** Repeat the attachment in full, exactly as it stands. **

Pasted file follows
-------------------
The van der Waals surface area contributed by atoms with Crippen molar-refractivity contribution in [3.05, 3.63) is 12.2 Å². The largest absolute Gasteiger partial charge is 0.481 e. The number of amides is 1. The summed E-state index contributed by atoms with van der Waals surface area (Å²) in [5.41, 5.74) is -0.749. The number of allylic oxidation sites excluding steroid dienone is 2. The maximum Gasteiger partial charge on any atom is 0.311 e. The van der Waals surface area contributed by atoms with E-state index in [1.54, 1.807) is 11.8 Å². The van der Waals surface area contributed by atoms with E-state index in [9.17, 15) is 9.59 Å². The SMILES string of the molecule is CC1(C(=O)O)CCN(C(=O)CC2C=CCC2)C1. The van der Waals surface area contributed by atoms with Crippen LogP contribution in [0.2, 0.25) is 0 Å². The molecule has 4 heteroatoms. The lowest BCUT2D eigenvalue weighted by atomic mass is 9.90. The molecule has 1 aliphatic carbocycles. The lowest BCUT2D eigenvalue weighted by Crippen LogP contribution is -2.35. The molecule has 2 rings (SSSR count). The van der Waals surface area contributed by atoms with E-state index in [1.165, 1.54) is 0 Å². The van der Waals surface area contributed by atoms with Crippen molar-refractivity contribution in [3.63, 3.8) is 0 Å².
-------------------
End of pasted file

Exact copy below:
The van der Waals surface area contributed by atoms with Crippen molar-refractivity contribution in [3.05, 3.63) is 12.2 Å². The largest absolute Gasteiger partial charge is 0.481 e. The number of amides is 1. The summed E-state index contributed by atoms with van der Waals surface area (Å²) in [5.41, 5.74) is -0.749. The number of allylic oxidation sites excluding steroid dienone is 2. The maximum Gasteiger partial charge on any atom is 0.311 e. The van der Waals surface area contributed by atoms with E-state index in [1.54, 1.807) is 11.8 Å². The van der Waals surface area contributed by atoms with E-state index in [9.17, 15) is 9.59 Å². The SMILES string of the molecule is CC1(C(=O)O)CCN(C(=O)CC2C=CCC2)C1. The van der Waals surface area contributed by atoms with Crippen LogP contribution in [0.2, 0.25) is 0 Å². The molecule has 4 heteroatoms. The lowest BCUT2D eigenvalue weighted by atomic mass is 9.90. The molecule has 1 aliphatic carbocycles. The lowest BCUT2D eigenvalue weighted by Crippen LogP contribution is -2.35. The molecule has 2 rings (SSSR count). The van der Waals surface area contributed by atoms with E-state index in [1.165, 1.54) is 0 Å². The van der Waals surface area contributed by atoms with Crippen molar-refractivity contribution in [3.63, 3.8) is 0 Å².